Updated on 6 September 2012
Founders Mr William Ong, Mr John Dangerfield and Mr Brian Salmons
At the University of Veterinary Medicine in Vienna, Austria, Dr John Dangerfield and Dr Brian Salmons along with Dr Christoph Metzner developed a technology for quick and easy modification of the surfaces of biological membranes and termed it 'molecular painting'.
Molecular painting (MP) reagents are non-antibody based functional biomolecules, which naturally associate with the external face of all biological membranes.
Molecular painting can be applied in the research lab or developed as a tool for improving vaccines; in purifying and isolating viruses and micro-vesicles; and in targeting and increasing transduction of viral gene delivery vehicles. It is a novel and highly effective technique that can be delivered to the client as a made-to-order reagent in a tube or as a self-constructing kit.
In diagnostics, MP reagents can be mixed into clinical or biological samples to tag, isolate (concentrate/purify), detect and quantify viruses, which cause infection; or tag exosomes that may signal a certain disease status. In vaccine development, MP reagents can be used for immunomodulation purposes by signalling and targeting vaccine agents to specific immune cell types that are better able to give an immune response, such as dendritic cells and other antigen presenting cells. In the domain of gene therapy, MP reagents can be used to direct or re-direct the pathway of entry for the gene delivery vehicle to a chosen target cell.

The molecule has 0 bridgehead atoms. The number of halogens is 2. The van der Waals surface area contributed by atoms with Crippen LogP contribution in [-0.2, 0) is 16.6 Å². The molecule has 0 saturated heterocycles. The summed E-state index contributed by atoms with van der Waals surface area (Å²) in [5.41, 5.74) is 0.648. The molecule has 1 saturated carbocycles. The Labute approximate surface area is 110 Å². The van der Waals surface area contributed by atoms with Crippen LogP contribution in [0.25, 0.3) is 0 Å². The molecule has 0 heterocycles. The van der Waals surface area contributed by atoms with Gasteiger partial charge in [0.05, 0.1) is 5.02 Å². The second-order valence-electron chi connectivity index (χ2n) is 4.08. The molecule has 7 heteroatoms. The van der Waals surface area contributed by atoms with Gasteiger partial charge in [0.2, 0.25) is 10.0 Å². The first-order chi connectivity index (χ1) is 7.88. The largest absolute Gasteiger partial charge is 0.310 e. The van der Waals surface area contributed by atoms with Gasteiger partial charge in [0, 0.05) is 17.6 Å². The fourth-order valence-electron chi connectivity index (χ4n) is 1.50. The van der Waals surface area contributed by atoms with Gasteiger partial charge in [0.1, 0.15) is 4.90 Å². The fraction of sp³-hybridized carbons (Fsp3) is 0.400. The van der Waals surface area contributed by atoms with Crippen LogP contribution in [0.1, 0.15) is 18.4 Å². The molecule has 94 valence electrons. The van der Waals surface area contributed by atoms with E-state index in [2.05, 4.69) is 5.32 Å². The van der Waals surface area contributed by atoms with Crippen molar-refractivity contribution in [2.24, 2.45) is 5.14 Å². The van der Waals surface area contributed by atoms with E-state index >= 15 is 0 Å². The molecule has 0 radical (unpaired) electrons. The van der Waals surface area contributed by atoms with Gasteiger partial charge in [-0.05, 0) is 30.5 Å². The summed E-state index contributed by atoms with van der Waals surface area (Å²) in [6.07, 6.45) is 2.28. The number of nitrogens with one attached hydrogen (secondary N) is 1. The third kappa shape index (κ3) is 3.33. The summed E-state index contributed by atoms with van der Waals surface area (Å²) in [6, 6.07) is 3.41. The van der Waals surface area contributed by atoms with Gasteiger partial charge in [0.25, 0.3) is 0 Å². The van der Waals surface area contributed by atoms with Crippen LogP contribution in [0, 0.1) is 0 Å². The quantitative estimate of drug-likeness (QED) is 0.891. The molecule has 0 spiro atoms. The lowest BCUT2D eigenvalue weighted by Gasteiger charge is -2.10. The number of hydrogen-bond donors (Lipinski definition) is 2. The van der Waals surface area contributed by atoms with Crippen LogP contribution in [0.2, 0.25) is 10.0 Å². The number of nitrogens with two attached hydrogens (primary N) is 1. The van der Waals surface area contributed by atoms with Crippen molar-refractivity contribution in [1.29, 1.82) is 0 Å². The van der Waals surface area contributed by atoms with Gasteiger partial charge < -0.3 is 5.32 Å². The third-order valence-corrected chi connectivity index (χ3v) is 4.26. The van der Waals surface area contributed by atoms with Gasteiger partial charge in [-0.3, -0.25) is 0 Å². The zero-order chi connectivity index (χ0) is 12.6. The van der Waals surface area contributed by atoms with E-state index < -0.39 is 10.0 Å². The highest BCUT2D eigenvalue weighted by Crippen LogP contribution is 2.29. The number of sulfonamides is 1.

The technology was acknowledged by investors and commercial promise was confirmed through an industrial grant during 2009 and 2010, which was awarded to the developers of the technology by a large biotech company, thus creating success venture for Anovasia. Strong intellectual property and positive market response sparked Dr John Dangerfield, Mr William Ong and Dr Brian Salmons to establish Anovasia in 2011 in order to commercialization the technology. Indirectly, the company is also still strongly supported by the excellent basic research that Dr Metzner continues to do at the University in Vienna.
During 2011, Anovasia was awarded a small mentorship grant from SPRING Singapore through collaboration with the BANSEA (Business Angel Network SE Asia). This grant gave access to expert advice, which ultimately led to Anovasia taking-on several, new strategic shareholders (who each made a small investment) during the late 2011. "These were people who could add value to the company in important places where manpower and expertise was lacking (such as finance and production) and enable Anovasia to move forward with its Molecular Painting technology without additional third party funding," said Dr John Dangerfield, co-founder, Anovasia.